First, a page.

A criminal defence firm in Leeds is turning to technology to ensure its survival as firms await the outcome of the Ministry of Justice’s tender for a reduced number of legal aid contracts.
O’Garra’s Solicitors has developed software that will enable fee-earners to take client instructions digitally, automatically generate bespoke client letters and email files to the office.
Managing partner Michael O’Garra said the firm was trying to increase efficiencies ‘knowing we’re either going to get one of these contracts and will be fielding a larger [procurement] area, or we don’t get one of these contracts and need to work a lot smarter to compete for work’.
The firm is currently on the duty provider scheme for Leeds. The ministry’s new contracts could see it cover the whole of West Yorkshire.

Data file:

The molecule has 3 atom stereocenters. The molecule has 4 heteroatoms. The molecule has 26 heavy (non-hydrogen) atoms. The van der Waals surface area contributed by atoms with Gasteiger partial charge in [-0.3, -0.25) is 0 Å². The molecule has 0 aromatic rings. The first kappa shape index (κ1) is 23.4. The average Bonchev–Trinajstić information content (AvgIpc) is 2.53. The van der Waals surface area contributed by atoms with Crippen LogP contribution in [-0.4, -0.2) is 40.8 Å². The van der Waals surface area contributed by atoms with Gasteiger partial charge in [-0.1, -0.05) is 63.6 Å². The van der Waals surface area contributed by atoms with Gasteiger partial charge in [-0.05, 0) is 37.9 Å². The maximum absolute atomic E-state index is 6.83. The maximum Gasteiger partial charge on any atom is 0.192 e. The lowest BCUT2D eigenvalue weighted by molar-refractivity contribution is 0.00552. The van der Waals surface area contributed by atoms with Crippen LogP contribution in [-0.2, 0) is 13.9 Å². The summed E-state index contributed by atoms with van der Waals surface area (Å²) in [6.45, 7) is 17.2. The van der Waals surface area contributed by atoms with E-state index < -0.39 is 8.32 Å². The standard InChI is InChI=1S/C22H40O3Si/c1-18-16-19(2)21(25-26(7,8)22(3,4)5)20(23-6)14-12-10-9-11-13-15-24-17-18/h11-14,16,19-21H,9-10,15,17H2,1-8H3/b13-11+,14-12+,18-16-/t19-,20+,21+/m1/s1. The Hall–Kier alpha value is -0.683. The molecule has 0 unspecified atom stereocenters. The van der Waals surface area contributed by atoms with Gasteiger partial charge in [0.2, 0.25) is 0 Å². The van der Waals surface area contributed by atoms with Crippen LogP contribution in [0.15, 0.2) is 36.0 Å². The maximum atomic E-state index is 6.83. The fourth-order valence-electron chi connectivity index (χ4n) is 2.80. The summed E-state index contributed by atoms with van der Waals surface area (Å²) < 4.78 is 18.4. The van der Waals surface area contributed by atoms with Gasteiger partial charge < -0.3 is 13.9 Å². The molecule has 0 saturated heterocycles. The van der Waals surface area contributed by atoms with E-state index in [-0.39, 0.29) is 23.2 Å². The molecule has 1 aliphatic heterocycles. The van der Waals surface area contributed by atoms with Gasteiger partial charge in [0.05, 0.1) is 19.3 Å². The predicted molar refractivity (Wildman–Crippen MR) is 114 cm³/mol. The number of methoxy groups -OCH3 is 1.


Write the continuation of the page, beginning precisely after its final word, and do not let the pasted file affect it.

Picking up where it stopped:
O’Garra said solicitors in the region felt like they are in a ‘total period of limbo’ as they await the outcome of practitioner groups’ recent talks with the MoJ on fee cuts as well as the outcome of the tender process.
Justice secretary Michael Gove last week thanked practitioner groups for ‘constructive dialogue’ during the course of a 52-day nationwide legal aid boycott prompted by the introduction of a second 8.75% fee cut for litigators on 1 July.
‘Thanks to the constructive dialogue that we have had with them and with [MoJ] civil servants, we are now in talks to ensure that access to justice can be enhanced and, at the same time, that the quality of advocacy improves,’ Gove told MPs.
Hours earlier, justice minister Lord Faulks defended the ministry’s reforms after Labour peer Lord Beecham, a former solicitor, tabled a motion of regret over the government’s Criminal Legal Aid (Remuneration etc) (Amendment) Regulations 2015.
Faulks said the level of interest in duty contracts, knowing the likely reduction in fees, suggested there remains an ‘appetite’ to undertake criminal legal aid work under the new regime.